41、 virgin and recycled cotton in new ways to create high performance fabric. Reflecting on this initiative, Patrice Louvet, President and CEO of Ralph Lauren is convinced that “the luxury industry has an incredible responsibility to play a role in sustainability.7thranking of the luxury industry in te

    42、rms of innovativeness2/3proportion of luxury consumers who are convinced of luxury product sustainabilityBOSTON CONSULTING GROUP 6French luxury fashion houses are now in step; Kering, for instance, created its Material Innovation Lab in 2021, piloting projects based on innovative raw materials and b

    43、iotechnology research. Such scientific research currently faces some technical limitations that it must overcome in order to scale up. “Today, it has become essential to innovate and make environ-mentally responsible products, but the process is still con-straining, and we face difficulties to produ

    44、ce on an industrial scale” (Philippe Bnacin, Cofounder, President, and CEO of Inter Parfums). This suggests that fashion houses should not pursue these efforts separately, but rather that all players in the sector should come together to develop and create sustainable materials for the future. For e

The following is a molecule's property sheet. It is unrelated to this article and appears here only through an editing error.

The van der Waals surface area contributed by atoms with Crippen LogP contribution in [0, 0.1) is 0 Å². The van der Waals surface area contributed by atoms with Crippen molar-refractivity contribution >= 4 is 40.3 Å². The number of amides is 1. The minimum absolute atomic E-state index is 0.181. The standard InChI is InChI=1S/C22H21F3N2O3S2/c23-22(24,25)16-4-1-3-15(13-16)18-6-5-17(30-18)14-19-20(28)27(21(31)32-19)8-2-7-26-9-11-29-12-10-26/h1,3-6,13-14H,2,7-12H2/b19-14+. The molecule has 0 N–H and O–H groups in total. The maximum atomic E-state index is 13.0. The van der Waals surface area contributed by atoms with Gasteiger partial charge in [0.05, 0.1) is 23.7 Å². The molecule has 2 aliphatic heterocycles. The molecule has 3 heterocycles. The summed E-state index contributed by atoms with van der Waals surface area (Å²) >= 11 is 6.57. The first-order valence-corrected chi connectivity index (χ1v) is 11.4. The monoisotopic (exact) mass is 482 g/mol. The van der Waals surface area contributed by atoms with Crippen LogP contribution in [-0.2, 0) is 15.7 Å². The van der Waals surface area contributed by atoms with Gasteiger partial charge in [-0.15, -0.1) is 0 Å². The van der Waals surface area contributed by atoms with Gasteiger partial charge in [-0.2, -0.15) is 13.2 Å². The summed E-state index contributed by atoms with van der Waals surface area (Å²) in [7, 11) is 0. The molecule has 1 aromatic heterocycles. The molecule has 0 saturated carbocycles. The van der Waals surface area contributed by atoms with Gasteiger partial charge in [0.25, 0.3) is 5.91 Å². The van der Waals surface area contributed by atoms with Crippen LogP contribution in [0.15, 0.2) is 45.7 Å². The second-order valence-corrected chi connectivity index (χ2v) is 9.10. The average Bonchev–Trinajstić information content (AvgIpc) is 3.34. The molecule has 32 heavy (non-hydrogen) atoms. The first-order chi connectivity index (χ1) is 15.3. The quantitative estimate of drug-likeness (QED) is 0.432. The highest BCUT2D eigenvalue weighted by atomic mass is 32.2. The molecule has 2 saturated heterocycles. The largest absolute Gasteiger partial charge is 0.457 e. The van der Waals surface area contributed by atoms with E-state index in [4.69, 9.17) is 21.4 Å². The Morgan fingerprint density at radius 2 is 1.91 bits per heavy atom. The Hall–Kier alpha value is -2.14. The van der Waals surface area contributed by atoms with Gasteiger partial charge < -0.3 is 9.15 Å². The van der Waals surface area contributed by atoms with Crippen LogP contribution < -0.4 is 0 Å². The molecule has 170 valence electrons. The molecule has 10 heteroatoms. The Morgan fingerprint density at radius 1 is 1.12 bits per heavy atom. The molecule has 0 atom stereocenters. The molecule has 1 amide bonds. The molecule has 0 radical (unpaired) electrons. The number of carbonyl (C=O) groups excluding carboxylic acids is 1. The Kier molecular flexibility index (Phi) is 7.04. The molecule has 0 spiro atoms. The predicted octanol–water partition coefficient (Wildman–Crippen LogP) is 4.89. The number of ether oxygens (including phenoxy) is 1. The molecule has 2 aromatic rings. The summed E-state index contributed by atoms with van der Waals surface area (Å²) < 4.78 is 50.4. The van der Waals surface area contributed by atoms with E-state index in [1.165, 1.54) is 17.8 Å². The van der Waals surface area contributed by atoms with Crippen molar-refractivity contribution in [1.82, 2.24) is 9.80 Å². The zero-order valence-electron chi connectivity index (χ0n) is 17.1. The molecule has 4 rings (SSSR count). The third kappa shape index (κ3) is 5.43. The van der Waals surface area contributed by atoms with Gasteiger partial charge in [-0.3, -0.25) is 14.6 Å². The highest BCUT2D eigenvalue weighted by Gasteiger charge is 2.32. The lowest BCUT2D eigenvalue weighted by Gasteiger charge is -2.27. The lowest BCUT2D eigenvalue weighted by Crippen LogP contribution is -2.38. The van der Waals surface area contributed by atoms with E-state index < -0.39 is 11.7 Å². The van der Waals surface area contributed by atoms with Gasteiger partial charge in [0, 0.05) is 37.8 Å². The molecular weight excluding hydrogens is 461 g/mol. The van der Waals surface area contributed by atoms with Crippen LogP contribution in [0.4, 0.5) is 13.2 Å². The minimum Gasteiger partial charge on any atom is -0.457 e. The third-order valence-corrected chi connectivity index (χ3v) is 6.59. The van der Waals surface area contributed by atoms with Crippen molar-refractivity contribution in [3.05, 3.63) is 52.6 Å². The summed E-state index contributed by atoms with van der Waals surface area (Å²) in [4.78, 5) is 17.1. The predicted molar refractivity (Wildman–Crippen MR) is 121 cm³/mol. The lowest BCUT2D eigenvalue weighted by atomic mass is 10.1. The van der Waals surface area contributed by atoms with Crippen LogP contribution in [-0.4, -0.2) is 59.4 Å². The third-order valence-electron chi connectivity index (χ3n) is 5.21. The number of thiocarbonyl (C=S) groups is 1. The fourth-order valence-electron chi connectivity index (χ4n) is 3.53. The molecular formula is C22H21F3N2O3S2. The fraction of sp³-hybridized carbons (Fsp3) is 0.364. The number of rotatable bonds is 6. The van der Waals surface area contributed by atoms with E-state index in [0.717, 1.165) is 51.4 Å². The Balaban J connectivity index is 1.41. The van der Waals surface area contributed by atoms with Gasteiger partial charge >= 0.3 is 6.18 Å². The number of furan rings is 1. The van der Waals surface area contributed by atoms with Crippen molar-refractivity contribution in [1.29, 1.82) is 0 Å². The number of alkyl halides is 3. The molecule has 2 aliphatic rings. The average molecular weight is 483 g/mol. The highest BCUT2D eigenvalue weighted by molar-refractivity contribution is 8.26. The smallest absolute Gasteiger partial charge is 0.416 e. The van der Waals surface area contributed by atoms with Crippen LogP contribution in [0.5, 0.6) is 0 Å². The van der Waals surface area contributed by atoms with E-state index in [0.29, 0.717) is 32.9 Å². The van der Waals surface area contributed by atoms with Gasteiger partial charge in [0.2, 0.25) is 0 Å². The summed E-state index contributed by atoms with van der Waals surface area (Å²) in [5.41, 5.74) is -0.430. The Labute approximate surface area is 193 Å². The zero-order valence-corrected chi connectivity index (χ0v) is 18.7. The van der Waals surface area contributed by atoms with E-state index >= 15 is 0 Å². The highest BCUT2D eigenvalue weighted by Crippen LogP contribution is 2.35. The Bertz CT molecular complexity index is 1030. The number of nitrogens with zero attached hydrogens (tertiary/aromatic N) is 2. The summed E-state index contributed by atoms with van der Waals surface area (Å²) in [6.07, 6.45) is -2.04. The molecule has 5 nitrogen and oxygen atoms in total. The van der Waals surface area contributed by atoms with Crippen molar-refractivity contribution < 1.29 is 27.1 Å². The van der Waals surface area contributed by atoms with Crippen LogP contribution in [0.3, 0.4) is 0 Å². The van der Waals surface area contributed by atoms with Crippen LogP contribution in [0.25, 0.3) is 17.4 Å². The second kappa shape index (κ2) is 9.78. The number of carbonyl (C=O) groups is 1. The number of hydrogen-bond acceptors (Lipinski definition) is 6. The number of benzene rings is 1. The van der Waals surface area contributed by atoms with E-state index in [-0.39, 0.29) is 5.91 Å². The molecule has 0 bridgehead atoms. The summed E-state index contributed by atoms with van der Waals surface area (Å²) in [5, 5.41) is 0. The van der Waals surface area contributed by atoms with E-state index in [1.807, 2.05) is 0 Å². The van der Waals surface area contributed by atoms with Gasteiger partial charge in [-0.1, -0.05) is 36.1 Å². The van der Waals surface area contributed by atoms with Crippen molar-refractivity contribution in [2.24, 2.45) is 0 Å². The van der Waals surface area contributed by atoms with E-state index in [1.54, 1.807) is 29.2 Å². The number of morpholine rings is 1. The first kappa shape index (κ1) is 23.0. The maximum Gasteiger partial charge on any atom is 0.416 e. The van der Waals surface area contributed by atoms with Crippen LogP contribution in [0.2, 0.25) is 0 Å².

45、xample, replacing plastic requires the collaboration of all players in the sector. With this in mind, Kering wishes to use its Mate-rial Innovation Lab to develop pilot projects involving inno-vative raw materials that incorporate insights from biotech-nology research projects, going beyond the luxu

    46、ry sector. Exhibit 1 - Production and Resources The luxury industry is perceived as lagging behind others on innovation, with only a few brands and collections thoroughly engaged#7#9#2 LuxurySource: BCG x Potloc survey conducted in April 2022 in France, the US, and Europe.1 Percentage of respondents

    47、 ranking the industry in the top five most innovative industries out of a total of 16 industries.Industry ranking:NonexhaustiveThe luxury industry appears in seventh place among the most innovative sectors, although luxury clients rank it higher Luxury customersTotal Nonluxury customersExamples of p

    48、roduct innovations in the luxury industryIndustries perceived as the most innovative12001201920212021Vegan clothing and accessories (e.g., biodegradable jeans, yeast-based silk)All CollectionsSTELLA McCARTNEY Clothing and leather goods made of nylon created by recycling plastic waste from the ocean